I don’t know Michelle Alexander’s perspective on bolstering criminal justice systems in the majority world where those systems are clearly absent, but if she is skeptical, her knowledge of the excesses of the U.S. criminal justice system give her good reason. In The New Jim Crow, Alexander explains that while our system does work pretty well for the majority of U.S. citizens, it is systematically doing violence to the lives and futures of millions of young men of color. While this violence may look different than the violence experienced by those in other countries, it is no less of a crisis. In fact, Alexander asserts that the discrimination faced by young black men today is in many ways on par with Jim Crow era segregation and in some ways (though not all) worse.
You’re skeptical, I know. That is a bold allegation.
But Alexander provides a depth of research and stories that are just as infuriating as those shared in The Locust Effect and just as eye-opening. Whatever your thoughts are on the comparison to Jim Crow segregation after you read the book, the reality is clear: “More African American adults are under correctional control today – in prison or jail, on probation or parole – than were enslaved in 1850, a decade before the Civil War.” (180)
Alexander explains in detail that this is the case because our system targets young black man, largely found in the misguided, politically-created, racist War on Drugs. Yet, “African Americans are not significantly more likely to use or sell prohibited drugs than whites, but they are made criminals at drastically higher rates for precisely the same conduct.” (197)
These men are then unjustly subject to long sentences for non-violent crimes (usually possession of drugs) and then they are spit back onto the street with no resources to provide for a family, into a society that is free to (and in some cases required to) discriminate against them in rejecting housing, food assistance, jobs, and even the right to vote – all because they are convicted felons (for possession of drugs) – and then condemns them when they become repeat offenders.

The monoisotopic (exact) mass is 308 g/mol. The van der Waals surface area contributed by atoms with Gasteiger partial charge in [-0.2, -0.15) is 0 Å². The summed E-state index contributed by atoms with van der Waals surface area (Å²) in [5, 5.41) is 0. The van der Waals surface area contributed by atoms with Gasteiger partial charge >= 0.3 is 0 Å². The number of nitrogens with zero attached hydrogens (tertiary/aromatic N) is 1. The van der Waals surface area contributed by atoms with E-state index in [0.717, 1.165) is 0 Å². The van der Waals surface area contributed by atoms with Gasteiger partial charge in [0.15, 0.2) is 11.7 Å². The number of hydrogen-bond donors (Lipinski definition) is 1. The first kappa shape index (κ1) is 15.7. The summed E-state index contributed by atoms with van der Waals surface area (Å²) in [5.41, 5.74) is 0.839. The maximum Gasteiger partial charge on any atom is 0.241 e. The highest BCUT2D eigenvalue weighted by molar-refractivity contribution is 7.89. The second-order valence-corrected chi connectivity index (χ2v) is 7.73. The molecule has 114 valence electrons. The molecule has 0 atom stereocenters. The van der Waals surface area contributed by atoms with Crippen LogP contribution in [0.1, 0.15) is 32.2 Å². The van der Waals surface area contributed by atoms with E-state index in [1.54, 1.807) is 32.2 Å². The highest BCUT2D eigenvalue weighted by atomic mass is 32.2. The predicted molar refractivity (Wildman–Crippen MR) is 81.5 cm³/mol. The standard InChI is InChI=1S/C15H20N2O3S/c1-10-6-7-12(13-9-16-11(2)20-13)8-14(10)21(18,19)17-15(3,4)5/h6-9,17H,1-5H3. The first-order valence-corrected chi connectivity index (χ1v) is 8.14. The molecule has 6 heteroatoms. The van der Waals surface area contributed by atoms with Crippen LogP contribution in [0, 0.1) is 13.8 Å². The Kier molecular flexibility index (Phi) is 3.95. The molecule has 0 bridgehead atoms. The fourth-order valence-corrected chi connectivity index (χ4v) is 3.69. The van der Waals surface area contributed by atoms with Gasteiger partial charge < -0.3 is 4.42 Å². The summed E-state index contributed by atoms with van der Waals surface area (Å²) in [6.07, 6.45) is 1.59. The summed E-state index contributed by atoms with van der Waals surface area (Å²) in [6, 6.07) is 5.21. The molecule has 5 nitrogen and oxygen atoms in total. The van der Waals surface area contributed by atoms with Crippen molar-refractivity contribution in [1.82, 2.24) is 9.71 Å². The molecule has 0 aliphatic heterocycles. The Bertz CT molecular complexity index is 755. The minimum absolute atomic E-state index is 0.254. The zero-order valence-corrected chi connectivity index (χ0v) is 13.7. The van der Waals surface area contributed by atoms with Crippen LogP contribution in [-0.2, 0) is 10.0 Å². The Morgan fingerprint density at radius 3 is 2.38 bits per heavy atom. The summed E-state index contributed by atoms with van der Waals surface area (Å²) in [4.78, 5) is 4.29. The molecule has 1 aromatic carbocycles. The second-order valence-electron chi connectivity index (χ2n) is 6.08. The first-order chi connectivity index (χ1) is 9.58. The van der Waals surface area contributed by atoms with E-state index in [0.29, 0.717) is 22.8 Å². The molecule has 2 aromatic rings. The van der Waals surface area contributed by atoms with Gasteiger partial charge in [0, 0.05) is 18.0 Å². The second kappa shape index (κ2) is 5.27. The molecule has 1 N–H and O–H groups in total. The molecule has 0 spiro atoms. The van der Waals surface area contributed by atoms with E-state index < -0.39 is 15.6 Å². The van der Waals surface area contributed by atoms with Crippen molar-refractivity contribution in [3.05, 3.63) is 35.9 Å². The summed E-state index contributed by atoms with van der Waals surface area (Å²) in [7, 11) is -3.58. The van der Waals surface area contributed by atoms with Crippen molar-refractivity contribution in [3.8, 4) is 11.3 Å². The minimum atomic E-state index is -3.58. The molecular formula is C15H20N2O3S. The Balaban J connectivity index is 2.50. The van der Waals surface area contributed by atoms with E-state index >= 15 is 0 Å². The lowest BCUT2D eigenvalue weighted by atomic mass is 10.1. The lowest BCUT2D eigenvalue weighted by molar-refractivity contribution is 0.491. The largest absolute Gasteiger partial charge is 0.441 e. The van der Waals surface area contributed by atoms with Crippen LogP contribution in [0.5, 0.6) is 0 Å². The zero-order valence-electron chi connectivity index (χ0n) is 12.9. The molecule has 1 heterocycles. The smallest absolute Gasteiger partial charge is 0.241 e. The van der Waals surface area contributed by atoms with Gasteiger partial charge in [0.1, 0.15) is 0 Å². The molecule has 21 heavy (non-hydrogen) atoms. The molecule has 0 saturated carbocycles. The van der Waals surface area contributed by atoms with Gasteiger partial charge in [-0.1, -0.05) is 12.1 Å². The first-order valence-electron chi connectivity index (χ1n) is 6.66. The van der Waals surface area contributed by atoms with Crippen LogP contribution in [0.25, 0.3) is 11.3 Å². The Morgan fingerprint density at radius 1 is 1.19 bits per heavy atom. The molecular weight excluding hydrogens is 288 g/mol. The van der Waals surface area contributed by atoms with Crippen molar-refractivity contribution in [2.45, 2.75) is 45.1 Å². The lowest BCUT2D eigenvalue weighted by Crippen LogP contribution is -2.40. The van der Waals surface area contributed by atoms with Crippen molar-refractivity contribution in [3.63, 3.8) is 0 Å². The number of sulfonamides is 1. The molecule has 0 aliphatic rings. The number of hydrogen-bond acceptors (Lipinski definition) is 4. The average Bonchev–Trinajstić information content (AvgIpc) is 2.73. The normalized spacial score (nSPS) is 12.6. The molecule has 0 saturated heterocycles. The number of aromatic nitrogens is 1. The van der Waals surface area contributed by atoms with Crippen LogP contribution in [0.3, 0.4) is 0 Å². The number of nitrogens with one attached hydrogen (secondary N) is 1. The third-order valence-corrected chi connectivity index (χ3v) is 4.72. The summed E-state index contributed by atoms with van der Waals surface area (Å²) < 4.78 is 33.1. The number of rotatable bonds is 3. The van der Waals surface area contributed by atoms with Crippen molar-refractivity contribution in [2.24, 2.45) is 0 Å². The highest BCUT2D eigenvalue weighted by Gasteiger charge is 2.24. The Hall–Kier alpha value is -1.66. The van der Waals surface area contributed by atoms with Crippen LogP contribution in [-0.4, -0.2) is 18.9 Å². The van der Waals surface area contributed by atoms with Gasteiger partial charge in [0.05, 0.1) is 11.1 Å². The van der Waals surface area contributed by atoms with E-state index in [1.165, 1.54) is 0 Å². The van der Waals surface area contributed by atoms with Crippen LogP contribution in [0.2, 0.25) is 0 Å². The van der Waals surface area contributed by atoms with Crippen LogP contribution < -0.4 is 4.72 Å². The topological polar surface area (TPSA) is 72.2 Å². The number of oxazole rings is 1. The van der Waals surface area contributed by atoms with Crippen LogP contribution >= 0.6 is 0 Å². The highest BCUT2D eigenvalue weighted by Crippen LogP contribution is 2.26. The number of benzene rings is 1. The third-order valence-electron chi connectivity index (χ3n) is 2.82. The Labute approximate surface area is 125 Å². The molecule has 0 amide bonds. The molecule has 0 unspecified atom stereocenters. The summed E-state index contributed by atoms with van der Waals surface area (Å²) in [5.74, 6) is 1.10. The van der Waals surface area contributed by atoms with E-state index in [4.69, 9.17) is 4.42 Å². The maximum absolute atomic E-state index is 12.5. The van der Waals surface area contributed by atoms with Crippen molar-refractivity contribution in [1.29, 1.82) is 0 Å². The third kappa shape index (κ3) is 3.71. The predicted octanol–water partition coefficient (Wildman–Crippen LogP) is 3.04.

All of this happens in the age of colorblindness, where racist systems or policies cannot be said to be racist unless they use explicitly racist language – making it near to impossible to prove, at least in the eyes of the courts, despite the overwhelming evidence outside of the language that is used.
A Question and a Suggestion
These two books unmask the violence that is perpetuated or perpetrated by broken criminal justice systems. The striking movement for human rights – and poverty alleviation – that has taken varied shapes in the last few decades must finally confront violence done to the masses of people who are poor – whether in the majority world, or in low-income communities in the U.S. If we are to break into the violence, we must take steps toward what Haugen calls Structural Transformation of our criminal justice systems.
First, the suggestion: Read these books. They, and especially those they speak for, are worth our time.
The Question: As followers of Jesus who take “blessed are the peacemakers” seriously, and believe in non-violent resistance to violence, what is our appropriate relationship to criminal justice systems (by definition a coercive force of the state)? Should we bolster, tear down, transform, critique, or leave these systems to the world? This is a genuine question and I’m curious of what others think.